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Barcamerica Int'l USA Tr. v. Tyfield Imps., Inc. - 289 F.3d 589 (9th Cir. 2002)


Where the licensor fails to exercise adequate quality control over the licensee, a court may find that the trademark owner has abandoned the trademark, in which case the owner would be estopped from asserting rights to the trademark. Such abandonment is purely an involuntary forfeiture of trademark rights, for it need not be shown that the trademark owner had any subjective intent to abandon the mark. Accordingly, the proponent of a naked license theory faces a stringent standard of proof.


Plaintiff Barcamerica International USA Trust (Barcamerica) traces its rights in the Leonardo Da Vinci mark to a February 14, 1984 registration granted by the United States Patent and Trademark Office (PTO), on an application filed in 1982. 1 On August 7, 1989, the PTO acknowledged the mark's "incontestability." See 15 U.S.C.S. § 1115(b). Barcamerica asserts that it has used the mark continuously since the early 1980s.  In 1989, Defendant Renaissance Vineyards (Renaissance) entered into a second agreement with Barcamerica, which granted Renaissance an exclusive license to use the "Da Vinci" mark in the United States for wine products or alcoholic beverages. Similar to an earlier licensing agreement, the agreement contained no quality control provision.

Defendant Cantine Leonardo Da Vinci Soc. Coop. a.r.l. (Cantine), an entity of Italy, is a wine producer located in Vinci, Italy. Cantine has sold wine products bearing the "Leonardo Da Vinci" tradename since 1972; it selected this name and mark based on the name of its home city, Vinci. Cantine began selling its "Leonardo Da Vinci" wine to importers in the United States in 1979. Since 1996, however, defendant Tyfield Importers, Inc. (Tyfield) has been the exclusive United States importer and distributor of Cantine wine products bearing the "Leonardo Da Vinci" mark. In 1997, Cantine commenced a proceeding in the PTO seeking cancellation of Barcamerica's registration for the mark based on abandonment. Plaintiff Barcamerica responded by filing this action on January 30, 1998, and upon Barcamerica's motion,  the PTO suspended the cancellation proceeding.  Meantime, the district court  made a finding, inter alia, that "there is a serious question as to whether [Barcamerica] will be able to demonstrate a bona fide use of the Leonardo Da Vinci mark in the ordinary course of trade and overcome [the] claim of abandonment." The district court then granted summary judgment in favor of defendants Tyfield and Cantine, concluding that Barcamerica abandoned the mark through naked licensing, and, in any event, the suit was barred by laches because Barcamerica knew several years before filing suit that Tyfield and Cantine were using the mark in connection with the sale of wine. Baramerica appealed.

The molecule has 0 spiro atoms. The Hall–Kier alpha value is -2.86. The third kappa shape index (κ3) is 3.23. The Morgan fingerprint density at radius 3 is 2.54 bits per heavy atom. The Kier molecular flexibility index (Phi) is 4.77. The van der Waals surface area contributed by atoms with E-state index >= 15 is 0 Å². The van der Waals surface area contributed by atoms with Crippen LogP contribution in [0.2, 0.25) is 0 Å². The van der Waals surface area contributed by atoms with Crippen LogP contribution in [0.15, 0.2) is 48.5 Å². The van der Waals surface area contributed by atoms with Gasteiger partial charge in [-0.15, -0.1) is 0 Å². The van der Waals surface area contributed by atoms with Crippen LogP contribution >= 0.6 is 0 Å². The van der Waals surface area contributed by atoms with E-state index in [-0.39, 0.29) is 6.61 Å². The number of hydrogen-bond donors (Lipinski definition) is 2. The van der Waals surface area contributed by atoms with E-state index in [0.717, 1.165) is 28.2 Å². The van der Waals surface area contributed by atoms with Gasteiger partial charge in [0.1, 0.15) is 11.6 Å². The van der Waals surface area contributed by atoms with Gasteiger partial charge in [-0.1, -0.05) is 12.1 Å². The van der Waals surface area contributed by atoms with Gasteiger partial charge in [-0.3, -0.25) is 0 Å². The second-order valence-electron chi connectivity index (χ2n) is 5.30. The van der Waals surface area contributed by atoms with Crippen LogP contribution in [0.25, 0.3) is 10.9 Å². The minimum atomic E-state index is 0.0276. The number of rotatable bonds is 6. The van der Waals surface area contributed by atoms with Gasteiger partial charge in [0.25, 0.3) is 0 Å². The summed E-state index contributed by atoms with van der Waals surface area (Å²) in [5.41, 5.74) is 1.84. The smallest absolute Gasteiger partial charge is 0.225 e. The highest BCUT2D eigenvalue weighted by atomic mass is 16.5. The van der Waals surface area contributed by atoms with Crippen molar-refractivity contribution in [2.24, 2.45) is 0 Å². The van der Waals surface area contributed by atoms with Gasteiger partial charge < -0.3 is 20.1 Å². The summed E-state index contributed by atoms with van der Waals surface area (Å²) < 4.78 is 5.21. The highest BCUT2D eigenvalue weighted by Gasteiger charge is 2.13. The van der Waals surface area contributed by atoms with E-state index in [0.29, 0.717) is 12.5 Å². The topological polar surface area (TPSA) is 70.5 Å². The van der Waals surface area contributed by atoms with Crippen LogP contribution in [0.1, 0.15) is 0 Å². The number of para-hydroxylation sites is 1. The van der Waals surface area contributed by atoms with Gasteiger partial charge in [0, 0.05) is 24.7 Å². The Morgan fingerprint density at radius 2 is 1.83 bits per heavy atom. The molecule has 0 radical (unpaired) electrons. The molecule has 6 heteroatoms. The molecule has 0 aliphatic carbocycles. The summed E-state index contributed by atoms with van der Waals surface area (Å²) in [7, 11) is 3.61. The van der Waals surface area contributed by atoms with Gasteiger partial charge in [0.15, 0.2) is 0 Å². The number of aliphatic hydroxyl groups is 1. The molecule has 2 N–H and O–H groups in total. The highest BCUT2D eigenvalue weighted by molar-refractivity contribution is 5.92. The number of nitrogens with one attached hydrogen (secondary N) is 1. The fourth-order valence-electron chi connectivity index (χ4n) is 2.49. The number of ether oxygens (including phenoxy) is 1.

Is a company’s engagement in "naked licensing" of its trademark tantamount to an abandonment of the mark and ultimately its cancellation?




The Court of Appeals for the Ninth Circuit held that Barmerica, the licensor, engaged in naked licensing because whether Renaissance's, its licensee, wine was objectively good or bad was irrelevant to the naked licensing issue. Baramerica failed to make even a minimal effort by annual sampling of an adequate number of wine bottles to ensure that its licensee's wines bearing its mark were of sufficient quality to retain the mark. The appellate court agreed with the trial court that, because the Baramerica had engaged in naked licensing of its mark, it forfeited its rights to the mark, and that the cancellation of the registration of its mark was appropriate.

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